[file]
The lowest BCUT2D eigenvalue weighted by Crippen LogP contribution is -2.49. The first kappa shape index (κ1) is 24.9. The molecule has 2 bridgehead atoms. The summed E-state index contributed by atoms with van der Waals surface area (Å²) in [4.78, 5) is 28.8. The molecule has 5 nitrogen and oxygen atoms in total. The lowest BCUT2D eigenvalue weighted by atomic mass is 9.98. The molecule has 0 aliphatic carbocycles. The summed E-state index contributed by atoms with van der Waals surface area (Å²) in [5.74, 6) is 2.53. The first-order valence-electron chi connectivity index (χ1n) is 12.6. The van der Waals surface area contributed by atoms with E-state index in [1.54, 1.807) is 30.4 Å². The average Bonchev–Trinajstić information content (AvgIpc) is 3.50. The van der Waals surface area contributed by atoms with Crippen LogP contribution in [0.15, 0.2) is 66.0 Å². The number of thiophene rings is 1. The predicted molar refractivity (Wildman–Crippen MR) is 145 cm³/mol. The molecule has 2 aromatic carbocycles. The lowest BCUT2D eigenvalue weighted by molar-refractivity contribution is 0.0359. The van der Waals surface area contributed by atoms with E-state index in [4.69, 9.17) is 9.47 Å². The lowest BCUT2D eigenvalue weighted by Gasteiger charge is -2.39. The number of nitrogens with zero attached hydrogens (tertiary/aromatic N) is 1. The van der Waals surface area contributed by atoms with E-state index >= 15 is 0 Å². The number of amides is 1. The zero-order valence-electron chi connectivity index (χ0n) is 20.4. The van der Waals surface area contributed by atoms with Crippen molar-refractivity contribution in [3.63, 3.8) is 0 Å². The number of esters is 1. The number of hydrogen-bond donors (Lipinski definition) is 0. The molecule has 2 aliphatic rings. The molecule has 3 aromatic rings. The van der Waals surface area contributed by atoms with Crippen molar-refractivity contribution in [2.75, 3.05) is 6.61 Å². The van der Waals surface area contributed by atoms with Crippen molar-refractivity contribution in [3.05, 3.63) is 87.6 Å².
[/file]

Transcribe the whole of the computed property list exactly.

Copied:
The lowest BCUT2D eigenvalue weighted by Crippen LogP contribution is -2.49. The first kappa shape index (κ1) is 24.9. The molecule has 2 bridgehead atoms. The summed E-state index contributed by atoms with van der Waals surface area (Å²) in [4.78, 5) is 28.8. The molecule has 5 nitrogen and oxygen atoms in total. The lowest BCUT2D eigenvalue weighted by atomic mass is 9.98. The molecule has 0 aliphatic carbocycles. The summed E-state index contributed by atoms with van der Waals surface area (Å²) in [5.74, 6) is 2.53. The first-order valence-electron chi connectivity index (χ1n) is 12.6. The van der Waals surface area contributed by atoms with E-state index in [1.54, 1.807) is 30.4 Å². The average Bonchev–Trinajstić information content (AvgIpc) is 3.50. The van der Waals surface area contributed by atoms with Crippen LogP contribution in [0.15, 0.2) is 66.0 Å². The number of thiophene rings is 1. The predicted molar refractivity (Wildman–Crippen MR) is 145 cm³/mol. The molecule has 2 aromatic carbocycles. The lowest BCUT2D eigenvalue weighted by molar-refractivity contribution is 0.0359. The van der Waals surface area contributed by atoms with E-state index in [4.69, 9.17) is 9.47 Å². The lowest BCUT2D eigenvalue weighted by Gasteiger charge is -2.39. The number of nitrogens with zero attached hydrogens (tertiary/aromatic N) is 1. The van der Waals surface area contributed by atoms with E-state index >= 15 is 0 Å². The number of amides is 1. The zero-order valence-electron chi connectivity index (χ0n) is 20.4. The van der Waals surface area contributed by atoms with Crippen molar-refractivity contribution in [3.63, 3.8) is 0 Å². The number of esters is 1. The number of hydrogen-bond donors (Lipinski definition) is 0. The molecule has 2 aliphatic rings. The molecule has 3 aromatic rings. The van der Waals surface area contributed by atoms with Crippen molar-refractivity contribution in [2.75, 3.05) is 6.61 Å². The van der Waals surface area contributed by atoms with Crippen molar-refractivity contribution in [3.05, 3.63) is 87.6 Å².